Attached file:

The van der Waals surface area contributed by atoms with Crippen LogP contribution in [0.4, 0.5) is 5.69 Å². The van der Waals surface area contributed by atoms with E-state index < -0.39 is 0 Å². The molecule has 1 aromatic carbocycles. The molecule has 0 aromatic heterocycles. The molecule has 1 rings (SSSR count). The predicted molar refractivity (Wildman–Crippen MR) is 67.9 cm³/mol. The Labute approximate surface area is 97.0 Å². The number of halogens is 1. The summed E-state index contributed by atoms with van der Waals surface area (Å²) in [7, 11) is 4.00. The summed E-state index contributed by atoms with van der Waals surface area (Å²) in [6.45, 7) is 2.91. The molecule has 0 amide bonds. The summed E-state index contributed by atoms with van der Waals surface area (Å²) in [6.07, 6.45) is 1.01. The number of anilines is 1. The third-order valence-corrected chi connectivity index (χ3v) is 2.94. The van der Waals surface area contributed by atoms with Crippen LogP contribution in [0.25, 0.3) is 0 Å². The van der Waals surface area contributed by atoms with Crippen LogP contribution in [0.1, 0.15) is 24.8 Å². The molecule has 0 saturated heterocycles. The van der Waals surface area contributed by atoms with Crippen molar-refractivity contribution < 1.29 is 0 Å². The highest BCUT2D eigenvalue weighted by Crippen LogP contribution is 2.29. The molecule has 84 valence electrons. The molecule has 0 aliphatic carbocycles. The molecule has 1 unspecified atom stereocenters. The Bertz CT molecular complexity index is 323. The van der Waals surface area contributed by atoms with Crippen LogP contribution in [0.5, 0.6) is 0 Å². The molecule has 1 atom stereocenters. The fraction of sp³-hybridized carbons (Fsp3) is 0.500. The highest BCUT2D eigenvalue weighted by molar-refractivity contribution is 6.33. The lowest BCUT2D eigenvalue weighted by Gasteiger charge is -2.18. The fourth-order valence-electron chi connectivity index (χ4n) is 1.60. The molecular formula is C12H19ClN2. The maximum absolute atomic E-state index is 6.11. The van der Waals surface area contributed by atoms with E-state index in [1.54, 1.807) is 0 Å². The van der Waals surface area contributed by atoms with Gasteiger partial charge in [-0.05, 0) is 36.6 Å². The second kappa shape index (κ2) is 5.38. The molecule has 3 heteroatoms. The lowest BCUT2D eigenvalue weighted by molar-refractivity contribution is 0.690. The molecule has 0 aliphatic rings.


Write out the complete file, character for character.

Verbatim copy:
The van der Waals surface area contributed by atoms with Crippen LogP contribution in [0.4, 0.5) is 5.69 Å². The van der Waals surface area contributed by atoms with E-state index < -0.39 is 0 Å². The molecule has 1 aromatic carbocycles. The molecule has 0 aromatic heterocycles. The molecule has 1 rings (SSSR count). The predicted molar refractivity (Wildman–Crippen MR) is 67.9 cm³/mol. The Labute approximate surface area is 97.0 Å². The number of halogens is 1. The summed E-state index contributed by atoms with van der Waals surface area (Å²) in [7, 11) is 4.00. The summed E-state index contributed by atoms with van der Waals surface area (Å²) in [6.45, 7) is 2.91. The molecule has 0 amide bonds. The summed E-state index contributed by atoms with van der Waals surface area (Å²) in [6.07, 6.45) is 1.01. The number of anilines is 1. The third-order valence-corrected chi connectivity index (χ3v) is 2.94. The van der Waals surface area contributed by atoms with Crippen LogP contribution in [0.25, 0.3) is 0 Å². The van der Waals surface area contributed by atoms with Crippen LogP contribution in [0.1, 0.15) is 24.8 Å². The molecule has 0 saturated heterocycles. The van der Waals surface area contributed by atoms with Crippen molar-refractivity contribution < 1.29 is 0 Å². The highest BCUT2D eigenvalue weighted by Crippen LogP contribution is 2.29. The molecule has 84 valence electrons. The molecule has 0 aliphatic carbocycles. The molecule has 1 unspecified atom stereocenters. The Bertz CT molecular complexity index is 323. The van der Waals surface area contributed by atoms with Crippen LogP contribution in [0.5, 0.6) is 0 Å². The molecule has 1 atom stereocenters. The fraction of sp³-hybridized carbons (Fsp3) is 0.500. The highest BCUT2D eigenvalue weighted by molar-refractivity contribution is 6.33. The lowest BCUT2D eigenvalue weighted by Gasteiger charge is -2.18. The fourth-order valence-electron chi connectivity index (χ4n) is 1.60. The molecular formula is C12H19ClN2. The maximum absolute atomic E-state index is 6.11. The van der Waals surface area contributed by atoms with E-state index in [1.54, 1.807) is 0 Å². The van der Waals surface area contributed by atoms with Gasteiger partial charge in [-0.05, 0) is 36.6 Å². The second kappa shape index (κ2) is 5.38. The molecule has 3 heteroatoms. The lowest BCUT2D eigenvalue weighted by molar-refractivity contribution is 0.690. The molecule has 0 aliphatic rings.